Sunday, January 10, 2016

FTTN vs FTTP (4): cheaper and now, or faster, more $$ and later

[NB: Best viewed for iPhone in Reader view.]
In the last post, I mentioned comparing $$ now and $$ later. Which is better: to receive $2100 now or $4400 later? This depends on when, and how much interest is worth to you each year. This is called the discount rate or cost of capital for businesses.

I analysed the NBN CAPEX, OPEX and revenue for FTTN and FTTP over ten and twenty years, and calculated the impact on GDP. A model, I created, showed the time to breakeven (revenue - OPEX divided by CAPEX). The model also adjusted for delays in rolling out FTTP. When FTTP is delayed more than four years, then FTTN is better in the short term, but FTTP always worked out better in the long term (t=20).

An update to the model (V2; the DCF model), included an interest rate, to account for the 'time value of money'.
I used several rates; 0%, 1%, 3%, 5% and 10%. Businesses usually use closer to 10%, while Government might use closer to 3%. The 0% is the same as the cash figures, I showed in the last post.

Below I show the impact on GDP of FTTN, FTTP, delay to rollout FTTP, and interest rate for the 'time value of money'. The results are a little surprising. The later FTTP becomes, the cheaper it becomes in current $, as the interest rate gets higher. At high interest rates, later becomes better. Again, I shade the option which gives the better financial outcome.

The PM states earlier is better. Let's see if he is right. Any positive figures mean the project is worth pursuing at that interest rate. For two projects, the better project is the one with the higher figure. Negatives are shown in brackets. Figures rounded in most cases.

GDPDelay = 0yrs2 468
Figure 1: Discounted cash generated by one FTTN or FTTP household at Yr 10, given delay of installing FTTP. Shaded column indicates better outcome.
[Oops, I will amend the % order of this table to match my preferred order below.]

Some points worth noting:
- FTTN and FTTP are always positive, so on their own are worth pursuing
- FTTP is better when the delay is no more than four years at all interest rates
- FTTN is better when the delay is six or eight years at Yr 10, at all interest rates.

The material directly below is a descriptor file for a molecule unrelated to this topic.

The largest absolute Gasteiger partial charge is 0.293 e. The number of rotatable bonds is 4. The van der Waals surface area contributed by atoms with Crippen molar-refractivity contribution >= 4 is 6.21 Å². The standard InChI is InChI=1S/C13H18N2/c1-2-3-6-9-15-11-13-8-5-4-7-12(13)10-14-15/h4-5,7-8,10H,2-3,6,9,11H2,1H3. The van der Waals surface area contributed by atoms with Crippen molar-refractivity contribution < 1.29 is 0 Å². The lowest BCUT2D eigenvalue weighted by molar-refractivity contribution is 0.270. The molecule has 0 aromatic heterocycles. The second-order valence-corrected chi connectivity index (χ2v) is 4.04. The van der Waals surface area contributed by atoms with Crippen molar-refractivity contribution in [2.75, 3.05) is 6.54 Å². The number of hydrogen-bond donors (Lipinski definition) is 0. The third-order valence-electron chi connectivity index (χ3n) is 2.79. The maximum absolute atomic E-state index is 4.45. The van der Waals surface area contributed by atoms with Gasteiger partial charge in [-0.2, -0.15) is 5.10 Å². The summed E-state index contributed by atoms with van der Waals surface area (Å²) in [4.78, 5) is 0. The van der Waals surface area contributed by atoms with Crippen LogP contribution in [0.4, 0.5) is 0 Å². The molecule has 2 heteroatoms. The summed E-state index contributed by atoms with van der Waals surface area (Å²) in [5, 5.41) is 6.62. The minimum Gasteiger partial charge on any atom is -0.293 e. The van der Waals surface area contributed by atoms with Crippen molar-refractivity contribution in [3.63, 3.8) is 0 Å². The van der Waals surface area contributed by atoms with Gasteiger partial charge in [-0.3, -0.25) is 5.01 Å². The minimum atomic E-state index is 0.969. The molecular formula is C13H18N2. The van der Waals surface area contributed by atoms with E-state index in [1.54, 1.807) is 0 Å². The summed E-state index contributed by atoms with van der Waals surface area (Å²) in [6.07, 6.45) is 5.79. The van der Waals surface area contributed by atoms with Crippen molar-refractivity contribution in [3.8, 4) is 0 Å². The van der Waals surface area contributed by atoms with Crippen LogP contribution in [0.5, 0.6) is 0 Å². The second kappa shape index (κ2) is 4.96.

GDPDelay = 0yrs2 468

Figure 2: Discounted cash generated by one FTTN or FTTP household at Yr 20, given delay of installing FTTP. Shaded column indicates better outcome.

What this shows is:
- At Yr 20, FTTP is superior to FTTN except where the delay is eight years, at all interest rates, or at Delay = 6 and Interest = 10%. This differs from the 0% rate , which shows FTTP superior regardless of delay.
- Both projects are viable in their own right
- High interest rates substantially lower the project benefits

NB: However, FTTN does not include replacement after its end of useful life, which could be as soon as Yr 10. That expense would have to be factored into a cost benefit analysis, but I have no data on replacement cost of FTTN or when that would occur.

The interest rates do little to change the pattern of FTTP vs FTTN. Where the delays is less than six years, then FTTP is superior, except at the highest interest rate (10%). Even with an eight year delay, if interest is not counted for then the benefits are similar between FTTP and FTTN. Highest interest rates are better for FTTN when FTTP is delayed six or eight years.

So is earlier better? FTTP is still superior to FTTN even if delayed six years for interest rates up to 5% but not at 10%. At Yr 10, FTTP is only superior if the FTTP delay is four years or less.

Next: I will reconsider what if we add the usage benefits (externalities) of NBN into the calcs, using a 1.5% annual impact on GDP. I will refer the impact to my previous cost benefit models of NBN impact on this blog. Will that be enough to justify an earlier, slower, more expensive to run FTTN over FTTP? I will use household average income as GDP for the household. Say 1.5% of $70,000 => say $1,000 annual benefit. See you next time. comments welcome.

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